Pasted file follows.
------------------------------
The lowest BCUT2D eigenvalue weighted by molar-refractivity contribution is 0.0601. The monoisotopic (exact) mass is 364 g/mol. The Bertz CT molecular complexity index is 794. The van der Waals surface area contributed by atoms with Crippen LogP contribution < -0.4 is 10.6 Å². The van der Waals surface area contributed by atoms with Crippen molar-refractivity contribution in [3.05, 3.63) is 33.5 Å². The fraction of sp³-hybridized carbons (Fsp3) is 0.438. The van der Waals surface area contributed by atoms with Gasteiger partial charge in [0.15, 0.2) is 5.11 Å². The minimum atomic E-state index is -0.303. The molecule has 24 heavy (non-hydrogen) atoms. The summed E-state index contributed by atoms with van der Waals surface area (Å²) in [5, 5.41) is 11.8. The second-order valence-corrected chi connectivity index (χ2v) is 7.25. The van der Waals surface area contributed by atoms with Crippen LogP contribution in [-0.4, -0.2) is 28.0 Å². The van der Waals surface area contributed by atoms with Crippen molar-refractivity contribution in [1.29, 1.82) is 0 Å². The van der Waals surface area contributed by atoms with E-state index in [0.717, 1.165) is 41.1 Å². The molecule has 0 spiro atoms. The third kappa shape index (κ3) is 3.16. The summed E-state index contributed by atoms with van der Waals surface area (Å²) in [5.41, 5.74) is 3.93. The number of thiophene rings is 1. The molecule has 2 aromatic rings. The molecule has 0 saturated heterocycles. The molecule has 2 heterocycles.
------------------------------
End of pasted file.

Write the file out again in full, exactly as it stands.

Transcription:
The lowest BCUT2D eigenvalue weighted by molar-refractivity contribution is 0.0601. The monoisotopic (exact) mass is 364 g/mol. The Bertz CT molecular complexity index is 794. The van der Waals surface area contributed by atoms with Crippen LogP contribution < -0.4 is 10.6 Å². The van der Waals surface area contributed by atoms with Crippen molar-refractivity contribution in [3.05, 3.63) is 33.5 Å². The fraction of sp³-hybridized carbons (Fsp3) is 0.438. The van der Waals surface area contributed by atoms with Gasteiger partial charge in [0.15, 0.2) is 5.11 Å². The minimum atomic E-state index is -0.303. The molecule has 24 heavy (non-hydrogen) atoms. The summed E-state index contributed by atoms with van der Waals surface area (Å²) in [5, 5.41) is 11.8. The second-order valence-corrected chi connectivity index (χ2v) is 7.25. The van der Waals surface area contributed by atoms with Crippen LogP contribution in [-0.4, -0.2) is 28.0 Å². The van der Waals surface area contributed by atoms with Crippen molar-refractivity contribution in [1.29, 1.82) is 0 Å². The van der Waals surface area contributed by atoms with E-state index in [0.717, 1.165) is 41.1 Å². The molecule has 0 spiro atoms. The third kappa shape index (κ3) is 3.16. The summed E-state index contributed by atoms with van der Waals surface area (Å²) in [5.41, 5.74) is 3.93. The number of thiophene rings is 1. The molecule has 2 aromatic rings. The molecule has 0 saturated heterocycles. The molecule has 2 heterocycles.